How to Strengthen Your Adductor Magnus
The adductor magnus is the largest muscle in the adductor group of your inner thighs. It works with other adductors and muscles in your hip and legs to move your hip joints and legs in different directions, such as hip adduction, abduction, flexion, extension and rotation. The adductors also work with your outer thighs to keep your hip joints and knees in alignment when you move, which prevents joint injuries when you run or walk. Perform full-body exercises rather than isolating exercises to improve adductor strength.
Kneeling Torso Twist
Kneel on the ground on your right knee so that your knee is below your right hip joint. Put your left foot in front of you with your knee bent at 90 degrees. Keep your torso upright.
Place a broomstick or a similar object on top of your shoulders behind your neck. Hold the stick near each end with each hand, and pull your shoulder blades together.
Turn your torso to your right as much as you can without moving your front leg or losing your balance. Hold this position for two seconds, and turn your torso to your left as much as you can.
Perform two sets of this exercise for 10 to 12 rotations on each kneeling leg.
Stand with your legs about shoulder-width apart, and raise both arms over your head. Point both feet forward and tighten your buttocks.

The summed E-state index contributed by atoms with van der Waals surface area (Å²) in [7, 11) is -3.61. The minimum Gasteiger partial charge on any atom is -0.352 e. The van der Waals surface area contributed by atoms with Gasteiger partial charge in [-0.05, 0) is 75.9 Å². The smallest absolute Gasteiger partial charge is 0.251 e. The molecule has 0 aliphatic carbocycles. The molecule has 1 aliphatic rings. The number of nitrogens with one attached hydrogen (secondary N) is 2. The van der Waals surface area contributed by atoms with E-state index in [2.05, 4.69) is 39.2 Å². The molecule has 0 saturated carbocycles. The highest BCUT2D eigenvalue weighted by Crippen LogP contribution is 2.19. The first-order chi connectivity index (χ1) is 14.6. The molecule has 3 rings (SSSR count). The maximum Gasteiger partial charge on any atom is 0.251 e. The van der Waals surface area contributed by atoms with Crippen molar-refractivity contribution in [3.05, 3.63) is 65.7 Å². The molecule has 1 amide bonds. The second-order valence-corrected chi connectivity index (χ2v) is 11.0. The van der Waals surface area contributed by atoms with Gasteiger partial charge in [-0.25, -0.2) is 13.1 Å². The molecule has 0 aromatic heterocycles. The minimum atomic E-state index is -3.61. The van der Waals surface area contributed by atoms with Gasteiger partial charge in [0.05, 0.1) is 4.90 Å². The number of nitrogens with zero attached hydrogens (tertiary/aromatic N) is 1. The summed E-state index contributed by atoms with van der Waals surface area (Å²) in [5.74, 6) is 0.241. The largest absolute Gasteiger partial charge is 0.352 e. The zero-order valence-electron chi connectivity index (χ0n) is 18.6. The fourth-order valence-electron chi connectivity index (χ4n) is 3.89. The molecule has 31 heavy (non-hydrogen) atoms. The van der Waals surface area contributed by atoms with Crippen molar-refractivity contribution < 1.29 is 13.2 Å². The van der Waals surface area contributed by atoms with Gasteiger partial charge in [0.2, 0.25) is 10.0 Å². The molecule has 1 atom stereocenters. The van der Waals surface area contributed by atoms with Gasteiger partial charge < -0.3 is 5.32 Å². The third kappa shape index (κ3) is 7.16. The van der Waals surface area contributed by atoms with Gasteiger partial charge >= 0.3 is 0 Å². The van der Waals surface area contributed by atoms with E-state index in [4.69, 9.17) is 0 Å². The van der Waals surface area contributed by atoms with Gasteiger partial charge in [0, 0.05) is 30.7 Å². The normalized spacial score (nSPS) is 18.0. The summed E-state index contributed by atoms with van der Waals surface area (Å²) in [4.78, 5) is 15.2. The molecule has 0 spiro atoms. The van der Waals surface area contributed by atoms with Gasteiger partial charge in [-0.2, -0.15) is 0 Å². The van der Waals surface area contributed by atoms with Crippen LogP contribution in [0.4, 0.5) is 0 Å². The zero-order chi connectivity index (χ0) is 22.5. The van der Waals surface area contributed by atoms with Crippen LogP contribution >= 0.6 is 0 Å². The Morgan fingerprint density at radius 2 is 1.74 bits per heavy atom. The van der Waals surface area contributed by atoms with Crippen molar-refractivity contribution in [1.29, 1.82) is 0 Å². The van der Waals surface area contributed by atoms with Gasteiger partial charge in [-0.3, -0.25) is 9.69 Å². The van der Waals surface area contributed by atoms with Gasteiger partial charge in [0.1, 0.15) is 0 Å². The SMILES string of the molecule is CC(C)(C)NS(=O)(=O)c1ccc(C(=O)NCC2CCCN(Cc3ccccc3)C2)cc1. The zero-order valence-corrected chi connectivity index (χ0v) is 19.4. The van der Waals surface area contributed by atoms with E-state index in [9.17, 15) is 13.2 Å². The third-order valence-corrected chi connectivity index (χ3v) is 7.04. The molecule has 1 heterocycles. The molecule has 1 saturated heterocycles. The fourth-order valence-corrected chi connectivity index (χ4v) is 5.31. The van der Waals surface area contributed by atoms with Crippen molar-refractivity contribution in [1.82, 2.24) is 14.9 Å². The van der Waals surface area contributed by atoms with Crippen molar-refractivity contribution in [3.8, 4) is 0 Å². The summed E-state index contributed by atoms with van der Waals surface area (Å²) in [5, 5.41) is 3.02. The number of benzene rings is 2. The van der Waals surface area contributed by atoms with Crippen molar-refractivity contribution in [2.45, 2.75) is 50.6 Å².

Inhale and squat as low as you can without bending your arms and torso forward excessively. Keep your torso upright and your knees and feet pointing forward.
Exhale and stand straight up without moving your body. Perform three sets of eight to 10 squats.
Stand with your feet together and step forward with your right foot. Lunge straight down until your left knee gently touches the ground, and raise both arms above your head. Exhale and step back to the starting position, lowering your arms to your sides.
Step to your right with your right foot so that both feet are pointing forward. Lunge to your right as much as you can, and raise both arms over your head. Keep your torso upward and your left leg straight as you lunge. Exhale and push yourself back to the standing position with your right foot. Lower your arms to your sides.
Step back with your right foot and tighten your right buttock. Lunge straight down until your right knee gently touches the ground. Raise your arms above your head at the same time. Exhale and push yourself back to the starting position, lowering your arms by your sides. Repeat steps for three to four rounds on each leg.
Stretch your adductors if you find that your knees and hip joints tend to pull toward the middle of your body. You can do a simple groin stretch by sitting upright on the ground with the soles of your feel pressed together. Relax your knees and sit up as tall as you can to increase the extension in your lower back. Hold this position for six deep breaths, and repeat the stretch two times.
- NASM Essentials of Personal Fitness Training; Michael Clark
- Athletic Body in Balance; Gray Cook
Nick Ng has been writing fitness articles since 2003, focusing on injury prevention and exercise strategies. He has covered health for "MiaBella" magazine. Ng received his Bachelor of Arts in communications from San Diego State University in 2001 and has been a certified fitness coach with the National Academy of Sports Medicine since 2002.